Louisiana's coastal and inshore habitats host tiny, brightly colored hummingbirds during much of the year. These hardy little flyers migrate from their southern wintering grounds in early spring, battling stiff winds and chilly rains in coastal marshes before the birds head inland for shelter and more available food sources. During the summer and early fall, hummingbirds also face risks from damaging tropical storms and hurricanes that can threaten southern Louisiana shores.
Louisiana presents a convenient stopping point for hummingbirds migrating further north, along with others who settle in the state during breeding and nesting season. Although ruby-throated hummingbirds are the most common seasonal visitors, Louisiana birdwatchers might periodically spot Anna's, rufous, black-chinned, broad-tailed and blue-throated hummingbirds, in varied numbers.
Western hummingbird species traditionally carved out year-round habitats in California's mild coastal regions. During the 1960s, some western hummingbirds ventured eastward during the winter, gradually making their way to Louisiana gardens filled with cool-weather red flowers and backyard nectar feeders. In fact, birdwatchers have spotted at least 10 hummingbird species in winter Gulf state habitats. Rare or vagrant hummingbirds often join common seasonal residents, competing for food sources and engaging fascinated birdwatchers.
Seasonal Feeding Behaviors
Migrating hummingbirds, including Louisiana's ruby-throated hummingbirds, exhibit different feeding behaviors throughout their seasonal stays. When the birds arrive famished from their northward migrations, they replenish their energy stores before breeding and nesting time. While the hummingbirds breed and raise their young, generally from late April until early July, Louisiana birdwatchers' nectar feeders don't see much activity. Once the hummingbirds begin to gorge themselves for their southward trips, nectar feeders and flowers become hubs of activity until the seasonal birds depart. Louisiana gardeners who want to attract hummingbirds during the winter might want to keep their nectar feeders filled throughout the year.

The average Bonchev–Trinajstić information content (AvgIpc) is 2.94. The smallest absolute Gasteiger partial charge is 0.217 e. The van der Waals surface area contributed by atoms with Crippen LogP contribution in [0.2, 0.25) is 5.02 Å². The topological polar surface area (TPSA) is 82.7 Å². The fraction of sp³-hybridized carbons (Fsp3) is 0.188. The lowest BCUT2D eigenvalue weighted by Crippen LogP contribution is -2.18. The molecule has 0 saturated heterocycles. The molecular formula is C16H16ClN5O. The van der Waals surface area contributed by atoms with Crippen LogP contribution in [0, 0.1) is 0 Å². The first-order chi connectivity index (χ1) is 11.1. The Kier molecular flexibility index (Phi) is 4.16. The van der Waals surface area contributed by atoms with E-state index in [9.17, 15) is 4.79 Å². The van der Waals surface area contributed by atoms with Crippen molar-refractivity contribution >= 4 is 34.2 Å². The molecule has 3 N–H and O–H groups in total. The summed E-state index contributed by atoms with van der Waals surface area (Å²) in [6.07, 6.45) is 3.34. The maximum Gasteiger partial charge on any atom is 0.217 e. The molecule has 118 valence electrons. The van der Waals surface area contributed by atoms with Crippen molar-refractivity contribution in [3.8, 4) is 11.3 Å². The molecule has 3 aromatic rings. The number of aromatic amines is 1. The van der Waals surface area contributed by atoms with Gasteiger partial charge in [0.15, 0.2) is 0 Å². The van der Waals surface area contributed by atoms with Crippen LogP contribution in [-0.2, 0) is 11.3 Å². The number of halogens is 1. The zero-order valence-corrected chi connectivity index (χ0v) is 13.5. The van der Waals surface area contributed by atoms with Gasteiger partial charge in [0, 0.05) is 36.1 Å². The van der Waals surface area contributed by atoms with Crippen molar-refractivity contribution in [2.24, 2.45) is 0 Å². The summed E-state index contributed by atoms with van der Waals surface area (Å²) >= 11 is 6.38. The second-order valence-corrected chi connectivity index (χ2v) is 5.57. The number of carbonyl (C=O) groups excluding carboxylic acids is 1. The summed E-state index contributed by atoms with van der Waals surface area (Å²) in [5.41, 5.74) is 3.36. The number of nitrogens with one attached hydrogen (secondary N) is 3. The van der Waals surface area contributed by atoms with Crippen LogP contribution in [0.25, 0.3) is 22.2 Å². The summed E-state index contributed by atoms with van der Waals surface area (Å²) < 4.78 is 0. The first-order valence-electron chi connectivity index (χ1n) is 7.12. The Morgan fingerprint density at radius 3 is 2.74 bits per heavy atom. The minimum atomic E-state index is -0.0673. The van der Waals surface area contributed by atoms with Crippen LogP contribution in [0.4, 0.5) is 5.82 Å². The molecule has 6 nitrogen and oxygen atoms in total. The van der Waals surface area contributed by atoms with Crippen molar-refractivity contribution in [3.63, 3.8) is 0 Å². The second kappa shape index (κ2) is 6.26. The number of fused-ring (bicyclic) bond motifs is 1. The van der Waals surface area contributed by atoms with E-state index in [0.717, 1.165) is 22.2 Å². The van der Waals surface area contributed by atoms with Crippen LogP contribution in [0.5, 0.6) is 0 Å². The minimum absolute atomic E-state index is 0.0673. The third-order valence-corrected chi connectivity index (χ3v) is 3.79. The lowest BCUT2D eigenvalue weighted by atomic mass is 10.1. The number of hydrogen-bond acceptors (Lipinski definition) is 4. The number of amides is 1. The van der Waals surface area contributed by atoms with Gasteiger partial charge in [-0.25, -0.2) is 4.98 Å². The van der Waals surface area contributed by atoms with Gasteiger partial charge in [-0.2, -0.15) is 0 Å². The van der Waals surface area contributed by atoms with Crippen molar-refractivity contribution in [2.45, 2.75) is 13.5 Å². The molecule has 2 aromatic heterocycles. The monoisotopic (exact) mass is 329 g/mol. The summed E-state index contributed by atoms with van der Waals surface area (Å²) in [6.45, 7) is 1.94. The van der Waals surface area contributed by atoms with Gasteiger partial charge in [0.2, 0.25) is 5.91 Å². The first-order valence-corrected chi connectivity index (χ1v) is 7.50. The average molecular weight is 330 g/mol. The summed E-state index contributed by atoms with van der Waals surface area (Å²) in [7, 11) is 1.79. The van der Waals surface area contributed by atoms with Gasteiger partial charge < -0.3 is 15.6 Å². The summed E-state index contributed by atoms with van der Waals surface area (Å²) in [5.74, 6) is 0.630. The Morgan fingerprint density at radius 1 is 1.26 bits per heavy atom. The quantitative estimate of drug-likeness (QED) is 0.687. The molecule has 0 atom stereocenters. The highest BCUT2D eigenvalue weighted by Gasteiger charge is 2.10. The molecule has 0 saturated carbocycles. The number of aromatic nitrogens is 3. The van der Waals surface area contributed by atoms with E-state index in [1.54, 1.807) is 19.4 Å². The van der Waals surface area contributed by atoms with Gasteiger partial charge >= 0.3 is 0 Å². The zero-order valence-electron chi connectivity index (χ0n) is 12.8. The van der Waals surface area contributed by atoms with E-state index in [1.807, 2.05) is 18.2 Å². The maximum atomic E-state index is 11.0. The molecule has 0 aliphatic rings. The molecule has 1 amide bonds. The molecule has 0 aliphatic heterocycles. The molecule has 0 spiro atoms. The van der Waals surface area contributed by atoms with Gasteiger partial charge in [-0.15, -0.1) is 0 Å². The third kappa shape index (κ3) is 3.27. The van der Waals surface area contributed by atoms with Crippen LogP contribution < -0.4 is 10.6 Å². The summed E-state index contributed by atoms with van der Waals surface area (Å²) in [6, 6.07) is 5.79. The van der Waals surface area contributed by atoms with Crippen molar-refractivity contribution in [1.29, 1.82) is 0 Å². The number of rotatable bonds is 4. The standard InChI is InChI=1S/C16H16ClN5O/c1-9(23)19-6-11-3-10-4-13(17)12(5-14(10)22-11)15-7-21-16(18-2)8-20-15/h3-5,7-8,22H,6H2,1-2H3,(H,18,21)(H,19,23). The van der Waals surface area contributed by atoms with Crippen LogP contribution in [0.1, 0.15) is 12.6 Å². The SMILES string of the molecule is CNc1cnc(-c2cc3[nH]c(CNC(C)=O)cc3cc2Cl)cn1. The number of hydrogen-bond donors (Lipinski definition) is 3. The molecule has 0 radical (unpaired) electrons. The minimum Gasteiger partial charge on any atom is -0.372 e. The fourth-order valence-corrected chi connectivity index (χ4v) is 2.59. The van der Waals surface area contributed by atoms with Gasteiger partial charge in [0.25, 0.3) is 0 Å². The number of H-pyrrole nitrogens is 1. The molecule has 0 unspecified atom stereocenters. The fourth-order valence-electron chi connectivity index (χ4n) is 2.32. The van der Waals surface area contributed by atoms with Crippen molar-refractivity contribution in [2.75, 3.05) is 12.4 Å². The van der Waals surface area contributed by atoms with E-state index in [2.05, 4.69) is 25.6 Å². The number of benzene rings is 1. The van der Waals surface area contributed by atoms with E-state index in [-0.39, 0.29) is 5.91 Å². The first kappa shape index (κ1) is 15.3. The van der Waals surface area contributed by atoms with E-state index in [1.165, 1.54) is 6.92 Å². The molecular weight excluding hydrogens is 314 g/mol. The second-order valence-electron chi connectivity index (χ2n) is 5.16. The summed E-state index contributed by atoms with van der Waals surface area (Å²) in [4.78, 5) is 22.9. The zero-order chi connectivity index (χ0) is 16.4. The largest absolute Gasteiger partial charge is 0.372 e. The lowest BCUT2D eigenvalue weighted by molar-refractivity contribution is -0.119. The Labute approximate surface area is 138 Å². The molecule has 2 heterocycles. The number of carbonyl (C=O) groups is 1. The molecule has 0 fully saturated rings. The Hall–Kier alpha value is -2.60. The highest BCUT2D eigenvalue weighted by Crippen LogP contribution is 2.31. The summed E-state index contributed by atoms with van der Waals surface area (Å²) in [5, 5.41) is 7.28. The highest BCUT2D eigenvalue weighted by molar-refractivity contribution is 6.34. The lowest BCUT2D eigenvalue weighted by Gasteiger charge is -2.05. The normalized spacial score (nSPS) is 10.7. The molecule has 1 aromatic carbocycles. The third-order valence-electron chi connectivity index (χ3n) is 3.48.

Hungry hummingbirds gravitate to Louisiana gardens featuring colorful spring, summer and fall flowers. Spring-blooming gardens, often including native azaleas and coral honeysuckles, welcome insatiable migrants eager to fatten up after their long trips. A late summer garden, showcasing salvias, firespikes and cupheas, helps to nourish juvenile hummingbirds racing to feed before their first migrations. Fall gardens might feature red-blossomed cardinal flowers that bloom until Louisiana's first frost. Petunias, red snapdragons and other annuals provide food for hummingbirds who depart later in the fall.
Based in North Carolina, Felicia Greene has written professionally since 1986. Greene edited sailing-related newsletters and designed marketing programs for the New Bern, N.C. "Sun Journal" and New Bern Habitat ReStore. She earned a Bachelor of Science in business administration from the University of Baltimore.